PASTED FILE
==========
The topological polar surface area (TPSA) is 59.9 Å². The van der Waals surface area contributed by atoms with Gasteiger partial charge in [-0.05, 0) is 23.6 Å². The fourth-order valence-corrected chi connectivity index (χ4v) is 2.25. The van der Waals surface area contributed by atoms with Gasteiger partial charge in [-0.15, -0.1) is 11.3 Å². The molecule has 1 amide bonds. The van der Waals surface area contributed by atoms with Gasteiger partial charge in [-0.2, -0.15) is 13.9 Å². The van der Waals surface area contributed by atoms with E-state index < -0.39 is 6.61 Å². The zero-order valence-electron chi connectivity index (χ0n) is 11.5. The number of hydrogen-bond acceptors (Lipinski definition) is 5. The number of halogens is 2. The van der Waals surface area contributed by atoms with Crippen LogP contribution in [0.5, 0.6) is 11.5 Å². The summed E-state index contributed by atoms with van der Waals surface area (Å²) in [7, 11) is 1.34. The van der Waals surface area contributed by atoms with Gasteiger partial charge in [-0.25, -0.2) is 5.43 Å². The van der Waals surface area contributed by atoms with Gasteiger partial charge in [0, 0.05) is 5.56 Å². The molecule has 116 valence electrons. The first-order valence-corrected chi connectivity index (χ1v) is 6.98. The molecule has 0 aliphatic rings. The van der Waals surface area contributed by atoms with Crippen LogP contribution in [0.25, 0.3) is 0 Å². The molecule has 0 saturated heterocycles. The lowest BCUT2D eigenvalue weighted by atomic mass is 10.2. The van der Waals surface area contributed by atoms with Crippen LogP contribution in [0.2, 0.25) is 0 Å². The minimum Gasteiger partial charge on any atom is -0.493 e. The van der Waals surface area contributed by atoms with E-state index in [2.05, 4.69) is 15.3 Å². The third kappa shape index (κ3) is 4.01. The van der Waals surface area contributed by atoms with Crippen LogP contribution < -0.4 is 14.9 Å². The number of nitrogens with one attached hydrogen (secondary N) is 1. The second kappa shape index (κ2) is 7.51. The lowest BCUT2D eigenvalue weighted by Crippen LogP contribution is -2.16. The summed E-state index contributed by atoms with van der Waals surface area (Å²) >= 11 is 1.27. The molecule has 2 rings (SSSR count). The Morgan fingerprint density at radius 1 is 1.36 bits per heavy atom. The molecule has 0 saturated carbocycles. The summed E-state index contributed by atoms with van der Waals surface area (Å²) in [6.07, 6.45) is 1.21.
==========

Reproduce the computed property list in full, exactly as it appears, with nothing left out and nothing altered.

The topological polar surface area (TPSA) is 59.9 Å². The van der Waals surface area contributed by atoms with Gasteiger partial charge in [-0.05, 0) is 23.6 Å². The fourth-order valence-corrected chi connectivity index (χ4v) is 2.25. The van der Waals surface area contributed by atoms with Gasteiger partial charge in [-0.15, -0.1) is 11.3 Å². The molecule has 1 amide bonds. The van der Waals surface area contributed by atoms with Gasteiger partial charge in [-0.2, -0.15) is 13.9 Å². The van der Waals surface area contributed by atoms with E-state index < -0.39 is 6.61 Å². The zero-order valence-electron chi connectivity index (χ0n) is 11.5. The number of hydrogen-bond acceptors (Lipinski definition) is 5. The number of halogens is 2. The van der Waals surface area contributed by atoms with Crippen LogP contribution in [0.5, 0.6) is 11.5 Å². The summed E-state index contributed by atoms with van der Waals surface area (Å²) in [7, 11) is 1.34. The van der Waals surface area contributed by atoms with Gasteiger partial charge in [-0.25, -0.2) is 5.43 Å². The van der Waals surface area contributed by atoms with Gasteiger partial charge in [0, 0.05) is 5.56 Å². The molecule has 116 valence electrons. The first-order valence-corrected chi connectivity index (χ1v) is 6.98. The molecule has 0 aliphatic rings. The van der Waals surface area contributed by atoms with Crippen LogP contribution in [0.25, 0.3) is 0 Å². The molecule has 0 saturated heterocycles. The lowest BCUT2D eigenvalue weighted by atomic mass is 10.2. The van der Waals surface area contributed by atoms with Crippen LogP contribution in [0.2, 0.25) is 0 Å². The minimum Gasteiger partial charge on any atom is -0.493 e. The van der Waals surface area contributed by atoms with E-state index in [2.05, 4.69) is 15.3 Å². The third kappa shape index (κ3) is 4.01. The van der Waals surface area contributed by atoms with Crippen LogP contribution < -0.4 is 14.9 Å². The number of nitrogens with one attached hydrogen (secondary N) is 1. The second kappa shape index (κ2) is 7.51. The lowest BCUT2D eigenvalue weighted by Crippen LogP contribution is -2.16. The summed E-state index contributed by atoms with van der Waals surface area (Å²) >= 11 is 1.27. The molecule has 2 rings (SSSR count). The Morgan fingerprint density at radius 1 is 1.36 bits per heavy atom. The molecule has 0 saturated carbocycles. The summed E-state index contributed by atoms with van der Waals surface area (Å²) in [6.07, 6.45) is 1.21.